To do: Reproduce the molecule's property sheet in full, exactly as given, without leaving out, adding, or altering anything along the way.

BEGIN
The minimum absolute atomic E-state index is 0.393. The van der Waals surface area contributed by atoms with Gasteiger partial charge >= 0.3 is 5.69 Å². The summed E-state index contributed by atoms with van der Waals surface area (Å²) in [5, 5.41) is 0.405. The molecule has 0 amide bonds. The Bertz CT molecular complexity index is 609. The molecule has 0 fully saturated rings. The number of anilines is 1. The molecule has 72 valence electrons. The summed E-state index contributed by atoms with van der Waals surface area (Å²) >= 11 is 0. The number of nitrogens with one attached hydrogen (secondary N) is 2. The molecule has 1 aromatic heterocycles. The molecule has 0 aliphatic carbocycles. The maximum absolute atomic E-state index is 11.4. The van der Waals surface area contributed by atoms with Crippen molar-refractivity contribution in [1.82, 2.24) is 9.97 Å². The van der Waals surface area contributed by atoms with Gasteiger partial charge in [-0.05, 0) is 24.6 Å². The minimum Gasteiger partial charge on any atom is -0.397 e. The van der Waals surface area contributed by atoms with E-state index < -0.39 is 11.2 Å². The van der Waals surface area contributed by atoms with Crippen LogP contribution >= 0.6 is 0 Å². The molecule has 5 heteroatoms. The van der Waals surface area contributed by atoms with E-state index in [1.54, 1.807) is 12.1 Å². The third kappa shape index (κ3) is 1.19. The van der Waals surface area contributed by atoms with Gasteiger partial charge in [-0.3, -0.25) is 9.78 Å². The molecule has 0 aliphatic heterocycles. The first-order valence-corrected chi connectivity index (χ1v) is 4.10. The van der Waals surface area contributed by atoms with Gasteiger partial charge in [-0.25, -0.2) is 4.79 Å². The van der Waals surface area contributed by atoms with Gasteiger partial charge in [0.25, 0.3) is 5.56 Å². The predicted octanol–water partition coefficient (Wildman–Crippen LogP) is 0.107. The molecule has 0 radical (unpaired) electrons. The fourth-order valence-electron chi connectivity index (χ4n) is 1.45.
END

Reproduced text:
The minimum absolute atomic E-state index is 0.393. The van der Waals surface area contributed by atoms with Gasteiger partial charge >= 0.3 is 5.69 Å². The summed E-state index contributed by atoms with van der Waals surface area (Å²) in [5, 5.41) is 0.405. The molecule has 0 amide bonds. The Bertz CT molecular complexity index is 609. The molecule has 0 fully saturated rings. The number of anilines is 1. The molecule has 72 valence electrons. The summed E-state index contributed by atoms with van der Waals surface area (Å²) >= 11 is 0. The number of nitrogens with one attached hydrogen (secondary N) is 2. The molecule has 1 aromatic heterocycles. The molecule has 0 aliphatic carbocycles. The maximum absolute atomic E-state index is 11.4. The van der Waals surface area contributed by atoms with Crippen molar-refractivity contribution in [1.82, 2.24) is 9.97 Å². The van der Waals surface area contributed by atoms with Gasteiger partial charge in [-0.05, 0) is 24.6 Å². The minimum Gasteiger partial charge on any atom is -0.397 e. The van der Waals surface area contributed by atoms with E-state index < -0.39 is 11.2 Å². The van der Waals surface area contributed by atoms with Crippen LogP contribution >= 0.6 is 0 Å². The molecule has 5 heteroatoms. The van der Waals surface area contributed by atoms with E-state index in [1.54, 1.807) is 12.1 Å². The third kappa shape index (κ3) is 1.19. The van der Waals surface area contributed by atoms with Gasteiger partial charge in [-0.3, -0.25) is 9.78 Å². The molecule has 0 aliphatic heterocycles. The first-order valence-corrected chi connectivity index (χ1v) is 4.10. The van der Waals surface area contributed by atoms with Gasteiger partial charge in [-0.25, -0.2) is 4.79 Å². The van der Waals surface area contributed by atoms with Gasteiger partial charge in [0.25, 0.3) is 5.56 Å². The predicted octanol–water partition coefficient (Wildman–Crippen LogP) is 0.107. The molecule has 0 radical (unpaired) electrons. The fourth-order valence-electron chi connectivity index (χ4n) is 1.45.